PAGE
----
Great artists are never appreciated in their time.
Van Gogh was the very portrait of the troubled, starving artist. Would he ever have become famous had he not gone insane, cut off his own ear, and eventually brought about his own demise? Monet was never accepted during his life but is now the father of Impressionism. Poe was an itinerant alcoholic who died, broke and alone, in a deserted alley, never appreciated for the master he was. Kafka was a tortured soul who never succeeded as a writer, his genius only appreciated many years after his death.
Great artists are never appreciated in their time. But I am different. I will be.
The others – the hacks, the copycats, the imitators – they try. But they do not understand art. They don’t appreciate it for the ineffable thing that it is. They don’t elevate it, don’t revere it, don’t worship it with the awe I do.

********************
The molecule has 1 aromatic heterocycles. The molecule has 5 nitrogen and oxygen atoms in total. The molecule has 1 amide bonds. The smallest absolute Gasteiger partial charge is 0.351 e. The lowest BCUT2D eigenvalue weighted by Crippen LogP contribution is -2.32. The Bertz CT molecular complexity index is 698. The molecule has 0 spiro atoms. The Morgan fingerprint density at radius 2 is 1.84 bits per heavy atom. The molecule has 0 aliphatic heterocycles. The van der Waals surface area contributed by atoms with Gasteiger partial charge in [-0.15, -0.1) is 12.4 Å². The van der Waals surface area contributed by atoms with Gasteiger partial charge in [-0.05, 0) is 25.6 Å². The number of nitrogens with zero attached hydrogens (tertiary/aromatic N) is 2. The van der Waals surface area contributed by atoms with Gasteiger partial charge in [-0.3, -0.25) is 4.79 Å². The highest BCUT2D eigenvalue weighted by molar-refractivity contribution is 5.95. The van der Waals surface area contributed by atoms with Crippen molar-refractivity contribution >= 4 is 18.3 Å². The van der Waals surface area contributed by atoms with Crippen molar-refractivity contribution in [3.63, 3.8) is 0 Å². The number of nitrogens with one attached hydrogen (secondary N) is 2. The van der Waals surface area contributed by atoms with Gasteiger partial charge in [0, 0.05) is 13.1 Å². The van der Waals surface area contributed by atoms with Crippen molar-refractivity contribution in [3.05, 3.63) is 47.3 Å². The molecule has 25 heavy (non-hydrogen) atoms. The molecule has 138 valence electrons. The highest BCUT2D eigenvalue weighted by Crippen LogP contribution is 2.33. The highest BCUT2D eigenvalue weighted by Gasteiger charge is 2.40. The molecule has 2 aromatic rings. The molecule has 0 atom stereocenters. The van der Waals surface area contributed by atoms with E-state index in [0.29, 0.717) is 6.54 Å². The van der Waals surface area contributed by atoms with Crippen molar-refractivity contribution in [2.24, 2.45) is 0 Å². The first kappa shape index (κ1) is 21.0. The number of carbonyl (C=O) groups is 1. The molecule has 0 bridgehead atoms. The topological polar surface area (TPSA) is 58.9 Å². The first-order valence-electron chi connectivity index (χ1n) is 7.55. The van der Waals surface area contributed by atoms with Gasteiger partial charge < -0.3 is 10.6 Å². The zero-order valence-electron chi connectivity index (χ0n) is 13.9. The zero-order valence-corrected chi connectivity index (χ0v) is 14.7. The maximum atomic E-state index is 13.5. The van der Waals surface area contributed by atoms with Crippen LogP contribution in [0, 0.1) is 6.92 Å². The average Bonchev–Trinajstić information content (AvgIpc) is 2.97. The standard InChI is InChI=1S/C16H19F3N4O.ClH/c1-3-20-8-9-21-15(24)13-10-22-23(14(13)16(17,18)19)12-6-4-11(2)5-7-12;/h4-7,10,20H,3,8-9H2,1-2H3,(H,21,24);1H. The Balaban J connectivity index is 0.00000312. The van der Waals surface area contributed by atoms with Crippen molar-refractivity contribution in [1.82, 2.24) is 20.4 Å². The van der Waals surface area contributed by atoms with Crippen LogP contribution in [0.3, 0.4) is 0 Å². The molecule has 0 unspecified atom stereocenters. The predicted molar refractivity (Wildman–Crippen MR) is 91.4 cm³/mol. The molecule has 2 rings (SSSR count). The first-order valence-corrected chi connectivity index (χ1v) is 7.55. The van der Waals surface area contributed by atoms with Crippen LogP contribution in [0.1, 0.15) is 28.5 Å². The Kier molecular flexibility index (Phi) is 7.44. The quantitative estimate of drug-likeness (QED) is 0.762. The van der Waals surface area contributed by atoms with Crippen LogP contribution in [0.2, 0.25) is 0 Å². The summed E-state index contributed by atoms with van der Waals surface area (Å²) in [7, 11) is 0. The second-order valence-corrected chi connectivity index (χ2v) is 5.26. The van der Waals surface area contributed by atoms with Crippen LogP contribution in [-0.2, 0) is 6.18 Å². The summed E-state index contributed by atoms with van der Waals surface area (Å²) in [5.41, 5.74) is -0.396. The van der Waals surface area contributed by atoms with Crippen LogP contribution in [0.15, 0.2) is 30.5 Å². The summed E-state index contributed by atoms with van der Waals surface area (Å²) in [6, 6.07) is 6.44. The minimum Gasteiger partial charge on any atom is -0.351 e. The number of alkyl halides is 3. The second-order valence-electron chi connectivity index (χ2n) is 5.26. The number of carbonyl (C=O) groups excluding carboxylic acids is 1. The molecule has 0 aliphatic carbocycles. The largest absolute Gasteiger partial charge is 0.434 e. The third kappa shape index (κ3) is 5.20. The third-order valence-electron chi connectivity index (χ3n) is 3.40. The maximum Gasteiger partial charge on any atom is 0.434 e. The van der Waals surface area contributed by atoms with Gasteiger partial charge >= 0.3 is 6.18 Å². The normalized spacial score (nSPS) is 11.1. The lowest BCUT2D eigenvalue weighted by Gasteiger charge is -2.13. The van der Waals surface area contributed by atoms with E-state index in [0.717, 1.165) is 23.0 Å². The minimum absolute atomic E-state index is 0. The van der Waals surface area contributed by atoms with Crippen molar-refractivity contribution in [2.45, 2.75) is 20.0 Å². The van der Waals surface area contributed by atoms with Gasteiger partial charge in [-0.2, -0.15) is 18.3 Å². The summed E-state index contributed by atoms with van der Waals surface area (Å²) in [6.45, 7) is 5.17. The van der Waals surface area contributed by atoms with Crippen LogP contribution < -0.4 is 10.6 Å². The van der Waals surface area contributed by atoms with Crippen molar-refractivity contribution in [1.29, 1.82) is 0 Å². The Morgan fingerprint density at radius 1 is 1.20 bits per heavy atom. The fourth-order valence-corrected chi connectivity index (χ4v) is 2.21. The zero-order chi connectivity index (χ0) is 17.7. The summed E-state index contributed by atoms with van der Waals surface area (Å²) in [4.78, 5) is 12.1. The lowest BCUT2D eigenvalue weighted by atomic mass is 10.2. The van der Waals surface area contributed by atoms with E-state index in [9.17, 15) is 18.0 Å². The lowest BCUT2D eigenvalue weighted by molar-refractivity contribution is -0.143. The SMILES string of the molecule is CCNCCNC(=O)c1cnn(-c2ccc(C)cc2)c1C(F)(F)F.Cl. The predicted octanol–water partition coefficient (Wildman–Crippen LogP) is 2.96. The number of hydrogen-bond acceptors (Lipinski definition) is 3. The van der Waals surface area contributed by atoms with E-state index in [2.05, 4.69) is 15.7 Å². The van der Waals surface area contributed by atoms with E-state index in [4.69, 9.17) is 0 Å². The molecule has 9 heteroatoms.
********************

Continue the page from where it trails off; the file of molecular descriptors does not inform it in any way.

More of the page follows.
It’s not about the individual pieces, but about how they come together to form the whole. It’s about balance. How all the small touches, the little flourishes and dashes of colour, come together to comprise one glorious work.
My strokes are gentle; curving, loving even. My precision, bordering on fastidiousness, unmatched. I see it all coming together beautifully. It’s at that crucial point now, that beautiful point between being a blank canvas and becoming the immortal creation of my hand: uplifted, exalted, perfect.
Just a few more days. Hours and hours of love and care and labour and my latest masterpiece will be complete. I never tire in my quest to become the greatest artist that has ever lived. I will be appreciated. Respected. Lauded with the praise I deserve.
I set down the blade for a moment to examine my work.
“Please,” she sobs, tears running down her face and mixing with the congealing blood. “Stop. Please….”